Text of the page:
His brain kept churning, so he pulled out his copy of Sketches by Boz. He would edit for a while before retiring to his room at the Salisbury Arms. No time for sleep when work had to be done.

Pounding on the chamber door woke him. Daylight scarcely streamed around the tattered edges of the inn’s curtain. Charles coughed. He still tasted acrid soot at the back of his throat. Indeed, it coated his tongue.

The pounding came again as he scratched his unshaven chin. Had the Morning Chronicle sent someone after him? He’d put his first dispatch from the fire on the mail coach. Pulling his frock coat over his stained shirt, he hopped across the floor while he tugged on his dirty trousers. Soot puffed into the air with each bounce.

“Coming, coming,” he called.

The hinges squeaked horribly when he opened the door. On the other side stood a white-capped maid. She wore a dark cloak over her dress. A bundle nestled between her joined arms. Had she been kicking the door?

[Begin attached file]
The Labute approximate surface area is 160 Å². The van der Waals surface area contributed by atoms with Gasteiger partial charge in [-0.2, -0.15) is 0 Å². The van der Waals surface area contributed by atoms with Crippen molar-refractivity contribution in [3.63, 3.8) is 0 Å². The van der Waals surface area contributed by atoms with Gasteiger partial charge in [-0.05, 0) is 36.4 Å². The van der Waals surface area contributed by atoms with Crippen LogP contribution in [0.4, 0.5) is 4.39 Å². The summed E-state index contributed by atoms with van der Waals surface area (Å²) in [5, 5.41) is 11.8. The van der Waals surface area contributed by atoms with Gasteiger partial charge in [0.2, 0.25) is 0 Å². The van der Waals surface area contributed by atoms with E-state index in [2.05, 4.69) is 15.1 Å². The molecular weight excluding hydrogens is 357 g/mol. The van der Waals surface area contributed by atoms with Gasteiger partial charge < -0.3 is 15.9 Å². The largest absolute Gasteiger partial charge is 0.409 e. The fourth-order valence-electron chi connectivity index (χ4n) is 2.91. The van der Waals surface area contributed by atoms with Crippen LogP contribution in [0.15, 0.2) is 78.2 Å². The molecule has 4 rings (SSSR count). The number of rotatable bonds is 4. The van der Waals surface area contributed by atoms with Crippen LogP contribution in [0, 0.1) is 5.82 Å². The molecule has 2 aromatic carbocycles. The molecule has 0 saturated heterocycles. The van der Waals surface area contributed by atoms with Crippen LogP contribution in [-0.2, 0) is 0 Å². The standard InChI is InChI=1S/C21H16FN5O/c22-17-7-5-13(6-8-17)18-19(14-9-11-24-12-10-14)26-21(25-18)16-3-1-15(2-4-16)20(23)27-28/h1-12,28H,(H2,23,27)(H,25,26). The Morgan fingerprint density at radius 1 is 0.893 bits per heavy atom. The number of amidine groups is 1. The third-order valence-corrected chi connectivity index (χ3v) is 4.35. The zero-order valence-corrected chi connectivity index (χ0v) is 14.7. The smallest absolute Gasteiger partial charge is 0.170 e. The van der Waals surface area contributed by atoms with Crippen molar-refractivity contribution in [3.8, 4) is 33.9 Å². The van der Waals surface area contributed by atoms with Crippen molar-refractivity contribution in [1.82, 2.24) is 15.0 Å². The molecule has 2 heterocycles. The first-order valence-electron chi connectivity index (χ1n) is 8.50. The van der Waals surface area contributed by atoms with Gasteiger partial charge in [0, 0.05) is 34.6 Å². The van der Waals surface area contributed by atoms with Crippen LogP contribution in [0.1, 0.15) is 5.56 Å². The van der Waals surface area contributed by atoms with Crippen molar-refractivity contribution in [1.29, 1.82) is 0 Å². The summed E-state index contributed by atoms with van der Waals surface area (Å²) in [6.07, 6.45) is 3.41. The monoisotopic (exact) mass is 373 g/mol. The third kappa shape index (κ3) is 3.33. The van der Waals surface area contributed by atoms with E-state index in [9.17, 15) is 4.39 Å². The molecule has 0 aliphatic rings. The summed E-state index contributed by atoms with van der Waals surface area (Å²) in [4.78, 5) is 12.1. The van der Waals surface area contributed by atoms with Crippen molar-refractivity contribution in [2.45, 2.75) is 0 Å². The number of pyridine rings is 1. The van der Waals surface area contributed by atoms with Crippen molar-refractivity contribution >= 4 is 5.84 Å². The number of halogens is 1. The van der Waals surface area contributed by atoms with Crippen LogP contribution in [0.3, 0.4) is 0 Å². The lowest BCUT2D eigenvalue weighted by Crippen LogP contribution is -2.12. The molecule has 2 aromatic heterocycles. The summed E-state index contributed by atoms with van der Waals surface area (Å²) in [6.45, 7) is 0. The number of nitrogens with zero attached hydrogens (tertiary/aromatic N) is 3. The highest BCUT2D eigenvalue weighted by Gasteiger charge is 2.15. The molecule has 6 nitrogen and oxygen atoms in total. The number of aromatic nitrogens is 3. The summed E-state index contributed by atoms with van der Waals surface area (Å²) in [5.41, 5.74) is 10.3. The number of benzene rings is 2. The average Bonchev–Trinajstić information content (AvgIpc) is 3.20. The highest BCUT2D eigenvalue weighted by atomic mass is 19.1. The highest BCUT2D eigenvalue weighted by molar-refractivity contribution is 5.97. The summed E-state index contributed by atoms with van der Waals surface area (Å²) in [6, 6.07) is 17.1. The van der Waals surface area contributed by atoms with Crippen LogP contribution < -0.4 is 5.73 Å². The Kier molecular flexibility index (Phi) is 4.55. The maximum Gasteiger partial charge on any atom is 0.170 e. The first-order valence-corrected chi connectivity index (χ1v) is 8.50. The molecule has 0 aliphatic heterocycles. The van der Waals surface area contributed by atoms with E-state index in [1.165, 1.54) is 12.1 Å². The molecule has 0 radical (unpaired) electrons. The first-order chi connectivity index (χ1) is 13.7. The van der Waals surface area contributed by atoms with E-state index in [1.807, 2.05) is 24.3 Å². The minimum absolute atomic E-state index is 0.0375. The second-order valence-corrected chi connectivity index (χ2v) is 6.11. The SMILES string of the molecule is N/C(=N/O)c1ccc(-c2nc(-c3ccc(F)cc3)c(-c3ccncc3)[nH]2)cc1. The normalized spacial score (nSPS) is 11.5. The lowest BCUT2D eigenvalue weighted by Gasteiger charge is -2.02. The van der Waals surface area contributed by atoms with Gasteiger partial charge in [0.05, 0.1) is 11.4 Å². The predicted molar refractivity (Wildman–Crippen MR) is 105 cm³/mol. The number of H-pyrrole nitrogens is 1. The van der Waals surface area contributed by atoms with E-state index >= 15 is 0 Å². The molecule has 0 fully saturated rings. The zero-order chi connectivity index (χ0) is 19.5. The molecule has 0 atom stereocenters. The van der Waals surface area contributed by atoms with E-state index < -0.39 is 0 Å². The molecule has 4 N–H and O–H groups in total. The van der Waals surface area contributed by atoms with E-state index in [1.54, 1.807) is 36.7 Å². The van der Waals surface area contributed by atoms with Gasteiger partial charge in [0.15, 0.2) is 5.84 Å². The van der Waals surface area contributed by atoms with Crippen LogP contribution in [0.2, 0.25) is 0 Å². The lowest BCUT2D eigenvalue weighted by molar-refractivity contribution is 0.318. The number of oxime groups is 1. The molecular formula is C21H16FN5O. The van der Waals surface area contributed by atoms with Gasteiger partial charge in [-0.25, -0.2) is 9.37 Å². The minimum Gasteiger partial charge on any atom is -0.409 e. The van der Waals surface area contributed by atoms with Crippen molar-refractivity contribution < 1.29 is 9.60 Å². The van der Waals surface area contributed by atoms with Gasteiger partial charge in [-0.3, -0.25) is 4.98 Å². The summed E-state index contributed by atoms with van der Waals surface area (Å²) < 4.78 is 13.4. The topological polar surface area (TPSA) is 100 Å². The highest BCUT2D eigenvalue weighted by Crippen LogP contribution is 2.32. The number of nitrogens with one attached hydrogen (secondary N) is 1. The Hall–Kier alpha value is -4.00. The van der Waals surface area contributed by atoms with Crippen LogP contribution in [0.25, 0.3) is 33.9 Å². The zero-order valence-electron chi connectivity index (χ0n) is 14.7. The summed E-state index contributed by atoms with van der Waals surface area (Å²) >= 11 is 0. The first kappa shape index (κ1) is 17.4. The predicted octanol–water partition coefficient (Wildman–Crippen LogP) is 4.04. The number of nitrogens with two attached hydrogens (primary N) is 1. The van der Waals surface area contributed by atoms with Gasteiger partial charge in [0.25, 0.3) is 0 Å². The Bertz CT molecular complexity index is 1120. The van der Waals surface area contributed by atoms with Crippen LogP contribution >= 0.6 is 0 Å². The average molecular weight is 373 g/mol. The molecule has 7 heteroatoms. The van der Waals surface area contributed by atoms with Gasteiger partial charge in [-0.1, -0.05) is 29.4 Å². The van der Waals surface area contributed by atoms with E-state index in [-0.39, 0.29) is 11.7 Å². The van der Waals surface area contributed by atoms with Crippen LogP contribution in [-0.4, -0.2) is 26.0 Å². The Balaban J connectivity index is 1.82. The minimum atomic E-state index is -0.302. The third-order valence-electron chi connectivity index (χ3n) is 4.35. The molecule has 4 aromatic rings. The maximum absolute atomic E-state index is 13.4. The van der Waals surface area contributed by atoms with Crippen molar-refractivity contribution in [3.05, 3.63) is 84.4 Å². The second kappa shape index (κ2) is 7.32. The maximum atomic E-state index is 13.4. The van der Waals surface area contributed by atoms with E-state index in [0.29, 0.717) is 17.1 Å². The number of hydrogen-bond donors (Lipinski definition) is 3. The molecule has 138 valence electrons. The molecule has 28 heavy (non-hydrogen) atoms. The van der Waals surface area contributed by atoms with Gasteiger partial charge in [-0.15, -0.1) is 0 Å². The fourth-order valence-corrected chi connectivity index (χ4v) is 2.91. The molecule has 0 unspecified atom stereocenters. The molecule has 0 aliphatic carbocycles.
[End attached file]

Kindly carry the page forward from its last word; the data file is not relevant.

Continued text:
“Can I help you?” Charles asked, politely enough for the hour. To his right, his boots were gone. He had left them to be polished.

The girl lifted her bundle. The lump of clothes moved.

He frowned, then leaned over the lump. A plump face topped by a thatch of black hair stared back. A baby. Was she hoping for alms? “What’s your name, girl?”

“Madge, sir. Madge Porter.”

“Well, Madge Porter, I can spare you a few coins for the babe if you’ll wait for a moment. Having hard times?”

She stared hard at him. He realized the cloaked figure was the tiny serving maid from the Eight Bells. “He’s my sister’s child.”